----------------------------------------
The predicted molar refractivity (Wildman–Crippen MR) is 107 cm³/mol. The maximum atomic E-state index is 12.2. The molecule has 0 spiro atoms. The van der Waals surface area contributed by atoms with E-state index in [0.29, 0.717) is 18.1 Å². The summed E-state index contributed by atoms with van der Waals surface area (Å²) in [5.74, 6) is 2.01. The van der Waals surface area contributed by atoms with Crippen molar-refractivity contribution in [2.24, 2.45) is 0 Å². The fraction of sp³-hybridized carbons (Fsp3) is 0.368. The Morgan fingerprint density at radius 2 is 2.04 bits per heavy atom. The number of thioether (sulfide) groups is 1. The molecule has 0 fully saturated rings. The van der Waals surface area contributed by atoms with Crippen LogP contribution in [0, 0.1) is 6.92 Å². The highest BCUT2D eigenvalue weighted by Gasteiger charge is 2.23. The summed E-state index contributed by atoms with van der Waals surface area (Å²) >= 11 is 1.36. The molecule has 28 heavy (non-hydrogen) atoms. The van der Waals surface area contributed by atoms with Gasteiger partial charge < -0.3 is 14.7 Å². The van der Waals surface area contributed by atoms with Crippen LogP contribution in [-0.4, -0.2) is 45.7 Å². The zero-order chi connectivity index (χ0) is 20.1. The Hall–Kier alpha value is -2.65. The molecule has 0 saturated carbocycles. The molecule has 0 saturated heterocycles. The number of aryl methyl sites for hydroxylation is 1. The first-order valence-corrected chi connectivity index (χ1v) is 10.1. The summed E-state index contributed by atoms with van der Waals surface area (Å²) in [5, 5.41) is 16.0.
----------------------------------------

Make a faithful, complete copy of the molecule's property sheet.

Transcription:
The predicted molar refractivity (Wildman–Crippen MR) is 107 cm³/mol. The maximum atomic E-state index is 12.2. The molecule has 0 spiro atoms. The van der Waals surface area contributed by atoms with E-state index in [0.29, 0.717) is 18.1 Å². The summed E-state index contributed by atoms with van der Waals surface area (Å²) in [5.74, 6) is 2.01. The van der Waals surface area contributed by atoms with Crippen molar-refractivity contribution in [2.24, 2.45) is 0 Å². The fraction of sp³-hybridized carbons (Fsp3) is 0.368. The Morgan fingerprint density at radius 2 is 2.04 bits per heavy atom. The number of thioether (sulfide) groups is 1. The molecule has 0 fully saturated rings. The van der Waals surface area contributed by atoms with Crippen LogP contribution in [0, 0.1) is 6.92 Å². The highest BCUT2D eigenvalue weighted by Gasteiger charge is 2.23. The summed E-state index contributed by atoms with van der Waals surface area (Å²) >= 11 is 1.36. The molecule has 28 heavy (non-hydrogen) atoms. The van der Waals surface area contributed by atoms with Gasteiger partial charge < -0.3 is 14.7 Å². The van der Waals surface area contributed by atoms with Crippen LogP contribution in [-0.4, -0.2) is 45.7 Å². The zero-order chi connectivity index (χ0) is 20.1. The Hall–Kier alpha value is -2.65. The molecule has 0 saturated carbocycles. The molecule has 0 saturated heterocycles. The number of aryl methyl sites for hydroxylation is 1. The first-order valence-corrected chi connectivity index (χ1v) is 10.1. The summed E-state index contributed by atoms with van der Waals surface area (Å²) in [5, 5.41) is 16.0.